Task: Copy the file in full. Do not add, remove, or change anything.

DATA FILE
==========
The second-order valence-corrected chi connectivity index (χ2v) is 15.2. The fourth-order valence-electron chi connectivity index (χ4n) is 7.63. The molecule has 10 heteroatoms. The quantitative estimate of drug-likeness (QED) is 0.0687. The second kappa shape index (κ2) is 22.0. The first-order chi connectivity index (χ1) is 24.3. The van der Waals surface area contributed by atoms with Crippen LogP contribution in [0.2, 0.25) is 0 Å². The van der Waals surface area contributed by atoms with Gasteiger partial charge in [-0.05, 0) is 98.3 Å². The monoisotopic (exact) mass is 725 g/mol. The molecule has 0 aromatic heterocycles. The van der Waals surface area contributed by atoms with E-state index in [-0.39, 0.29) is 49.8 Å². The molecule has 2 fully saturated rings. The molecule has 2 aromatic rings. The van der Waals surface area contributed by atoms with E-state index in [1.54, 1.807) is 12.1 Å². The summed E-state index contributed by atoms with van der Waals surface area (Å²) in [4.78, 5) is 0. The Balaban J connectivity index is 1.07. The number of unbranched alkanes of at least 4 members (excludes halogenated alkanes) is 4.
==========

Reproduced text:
The second-order valence-corrected chi connectivity index (χ2v) is 15.2. The fourth-order valence-electron chi connectivity index (χ4n) is 7.63. The molecule has 10 heteroatoms. The quantitative estimate of drug-likeness (QED) is 0.0687. The second kappa shape index (κ2) is 22.0. The first-order chi connectivity index (χ1) is 24.3. The van der Waals surface area contributed by atoms with Crippen LogP contribution in [0.2, 0.25) is 0 Å². The van der Waals surface area contributed by atoms with Gasteiger partial charge in [-0.05, 0) is 98.3 Å². The monoisotopic (exact) mass is 725 g/mol. The molecule has 0 aromatic heterocycles. The van der Waals surface area contributed by atoms with E-state index in [-0.39, 0.29) is 49.8 Å². The molecule has 2 fully saturated rings. The molecule has 2 aromatic rings. The van der Waals surface area contributed by atoms with E-state index in [1.54, 1.807) is 12.1 Å². The summed E-state index contributed by atoms with van der Waals surface area (Å²) in [4.78, 5) is 0. The Balaban J connectivity index is 1.07. The number of unbranched alkanes of at least 4 members (excludes halogenated alkanes) is 4.